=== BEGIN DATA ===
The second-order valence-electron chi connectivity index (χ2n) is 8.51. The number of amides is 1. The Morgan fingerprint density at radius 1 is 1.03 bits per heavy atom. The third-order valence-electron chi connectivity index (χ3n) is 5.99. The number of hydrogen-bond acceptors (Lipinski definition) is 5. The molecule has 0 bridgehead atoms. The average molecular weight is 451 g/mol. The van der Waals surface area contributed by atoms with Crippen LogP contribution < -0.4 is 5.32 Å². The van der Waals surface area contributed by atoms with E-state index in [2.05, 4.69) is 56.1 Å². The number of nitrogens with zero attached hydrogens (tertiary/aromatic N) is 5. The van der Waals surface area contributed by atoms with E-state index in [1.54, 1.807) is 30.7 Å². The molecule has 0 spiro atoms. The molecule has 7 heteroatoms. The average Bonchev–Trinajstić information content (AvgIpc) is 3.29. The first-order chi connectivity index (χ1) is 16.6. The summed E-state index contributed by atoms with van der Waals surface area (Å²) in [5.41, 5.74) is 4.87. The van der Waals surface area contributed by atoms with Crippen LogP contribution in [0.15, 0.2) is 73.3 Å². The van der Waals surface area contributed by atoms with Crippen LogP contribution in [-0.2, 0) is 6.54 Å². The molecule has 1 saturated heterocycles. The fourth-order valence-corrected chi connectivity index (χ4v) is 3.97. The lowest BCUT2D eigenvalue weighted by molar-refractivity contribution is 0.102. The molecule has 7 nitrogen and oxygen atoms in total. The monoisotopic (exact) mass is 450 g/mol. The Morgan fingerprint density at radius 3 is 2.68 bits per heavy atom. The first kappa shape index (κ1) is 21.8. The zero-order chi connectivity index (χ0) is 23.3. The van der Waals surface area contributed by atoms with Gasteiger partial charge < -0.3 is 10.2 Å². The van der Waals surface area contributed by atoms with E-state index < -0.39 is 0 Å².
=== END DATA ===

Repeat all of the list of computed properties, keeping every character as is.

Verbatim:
The second-order valence-electron chi connectivity index (χ2n) is 8.51. The number of amides is 1. The Morgan fingerprint density at radius 1 is 1.03 bits per heavy atom. The third-order valence-electron chi connectivity index (χ3n) is 5.99. The number of hydrogen-bond acceptors (Lipinski definition) is 5. The molecule has 0 bridgehead atoms. The average molecular weight is 451 g/mol. The van der Waals surface area contributed by atoms with Crippen LogP contribution < -0.4 is 5.32 Å². The van der Waals surface area contributed by atoms with E-state index in [2.05, 4.69) is 56.1 Å². The number of nitrogens with zero attached hydrogens (tertiary/aromatic N) is 5. The van der Waals surface area contributed by atoms with E-state index in [1.54, 1.807) is 30.7 Å². The molecule has 0 spiro atoms. The molecule has 7 heteroatoms. The average Bonchev–Trinajstić information content (AvgIpc) is 3.29. The first-order chi connectivity index (χ1) is 16.6. The summed E-state index contributed by atoms with van der Waals surface area (Å²) in [5.41, 5.74) is 4.87. The van der Waals surface area contributed by atoms with Crippen LogP contribution in [0.15, 0.2) is 73.3 Å². The van der Waals surface area contributed by atoms with Crippen LogP contribution in [-0.2, 0) is 6.54 Å². The molecule has 1 saturated heterocycles. The fourth-order valence-corrected chi connectivity index (χ4v) is 3.97. The lowest BCUT2D eigenvalue weighted by molar-refractivity contribution is 0.102. The molecule has 7 nitrogen and oxygen atoms in total. The monoisotopic (exact) mass is 450 g/mol. The Morgan fingerprint density at radius 3 is 2.68 bits per heavy atom. The first kappa shape index (κ1) is 21.8. The zero-order chi connectivity index (χ0) is 23.3. The van der Waals surface area contributed by atoms with Gasteiger partial charge < -0.3 is 10.2 Å². The van der Waals surface area contributed by atoms with E-state index < -0.39 is 0 Å².